Figure 2: Commercial and Industrial Loans at All Commercial Banks, Percentage monthly changes at annual rates
Interest on Reserves
The Financial Services Regulatory Relief Act of 2006 originally authorized the Federal Reserve to begin paying interest on balances held by or on behalf of depository institutions beginning October 1, 2011. The recently enacted Emergency Economic Stabilization Act of 2008 accelerated the effective date to October 1, 2008.
Employing the accelerated authority, the Board has approved a rule to amend its Regulation D (Reserve Requirements of Depository Institutions) to direct the Federal Reserve Banks to pay interest on required reserve balances (that is, balances held to satisfy depository institutions’ reserve requirements) and on excess balances (balances held in excess of required reserve balances and clearing balances).
The interest rate paid on required reserve balances will be the average targeted federal funds rate established by the Federal Open Market Committee over each reserve maintenance period less 10 basis points. Paying interest on required reserve balances should essentially eliminate the opportunity cost of holding required reserves, promoting efficiency in the banking sector.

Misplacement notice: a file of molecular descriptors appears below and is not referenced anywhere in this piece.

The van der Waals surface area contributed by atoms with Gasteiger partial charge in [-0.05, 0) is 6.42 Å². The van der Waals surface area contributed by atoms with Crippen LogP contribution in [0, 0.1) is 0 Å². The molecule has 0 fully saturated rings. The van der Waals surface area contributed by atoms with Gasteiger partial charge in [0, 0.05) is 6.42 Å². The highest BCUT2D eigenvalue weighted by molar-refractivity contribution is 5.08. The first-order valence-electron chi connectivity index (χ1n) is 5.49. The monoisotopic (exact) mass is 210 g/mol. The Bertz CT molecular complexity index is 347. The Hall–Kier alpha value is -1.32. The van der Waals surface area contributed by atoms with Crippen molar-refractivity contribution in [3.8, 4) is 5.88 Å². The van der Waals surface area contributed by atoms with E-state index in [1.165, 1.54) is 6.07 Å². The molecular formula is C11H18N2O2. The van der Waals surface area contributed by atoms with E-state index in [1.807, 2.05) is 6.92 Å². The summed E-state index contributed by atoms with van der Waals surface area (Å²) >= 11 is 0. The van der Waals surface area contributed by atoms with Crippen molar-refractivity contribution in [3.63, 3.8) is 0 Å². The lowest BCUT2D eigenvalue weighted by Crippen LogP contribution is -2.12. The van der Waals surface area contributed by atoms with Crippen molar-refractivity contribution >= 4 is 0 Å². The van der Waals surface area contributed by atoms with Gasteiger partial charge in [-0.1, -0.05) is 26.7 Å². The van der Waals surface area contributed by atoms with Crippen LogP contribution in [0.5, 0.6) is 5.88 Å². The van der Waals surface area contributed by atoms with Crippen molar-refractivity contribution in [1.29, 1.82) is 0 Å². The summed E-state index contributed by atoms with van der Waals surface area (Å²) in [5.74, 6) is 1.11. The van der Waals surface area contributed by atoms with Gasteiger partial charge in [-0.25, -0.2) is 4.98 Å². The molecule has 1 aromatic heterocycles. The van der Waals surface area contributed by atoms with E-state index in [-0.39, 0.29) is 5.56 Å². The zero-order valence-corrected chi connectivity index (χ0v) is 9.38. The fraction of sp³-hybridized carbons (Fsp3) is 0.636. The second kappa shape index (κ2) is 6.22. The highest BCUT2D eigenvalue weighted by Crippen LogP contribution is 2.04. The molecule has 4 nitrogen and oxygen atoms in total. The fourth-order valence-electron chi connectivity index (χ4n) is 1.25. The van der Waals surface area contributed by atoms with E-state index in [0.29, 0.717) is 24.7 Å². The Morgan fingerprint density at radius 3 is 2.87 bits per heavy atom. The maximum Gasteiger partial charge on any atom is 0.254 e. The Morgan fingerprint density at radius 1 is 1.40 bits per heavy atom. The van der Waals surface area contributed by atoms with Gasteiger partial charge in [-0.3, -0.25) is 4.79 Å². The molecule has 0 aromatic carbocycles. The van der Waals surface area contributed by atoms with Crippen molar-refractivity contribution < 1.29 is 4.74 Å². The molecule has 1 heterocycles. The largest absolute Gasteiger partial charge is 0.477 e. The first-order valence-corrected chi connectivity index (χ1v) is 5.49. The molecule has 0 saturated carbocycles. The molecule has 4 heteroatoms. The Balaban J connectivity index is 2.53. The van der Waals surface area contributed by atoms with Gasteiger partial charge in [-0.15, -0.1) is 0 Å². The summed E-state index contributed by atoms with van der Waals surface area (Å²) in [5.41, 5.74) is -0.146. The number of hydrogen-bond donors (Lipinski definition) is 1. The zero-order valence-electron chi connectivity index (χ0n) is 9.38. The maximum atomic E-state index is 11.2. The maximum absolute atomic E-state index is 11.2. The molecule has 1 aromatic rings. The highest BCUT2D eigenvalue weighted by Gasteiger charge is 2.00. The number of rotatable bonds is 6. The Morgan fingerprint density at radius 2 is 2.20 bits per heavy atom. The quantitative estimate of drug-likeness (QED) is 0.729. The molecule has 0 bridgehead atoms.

The rate paid on excess balances will be set initially as the lowest targeted federal funds rate for each reserve maintenance period less 75 basis points. Paying interest on excess balances should help to establish a lower bound on the federal funds rate. The formula for the interest rate on excess balances may be adjusted subsequently in light of experience and evolving market conditions. The payment of interest on excess reserves will permit the Federal Reserve to expand its balance sheet as necessary to provide the liquidity necessary to support financial stability while implementing the monetary policy that is appropriate in light of the System’s macroeconomic objectives of maximum employment and price stability.
Jim McTague, the Washington editor of Barron’s, highlighted a part of the author’s speech at the January 30, 2009 Chapman University School of Law symposium: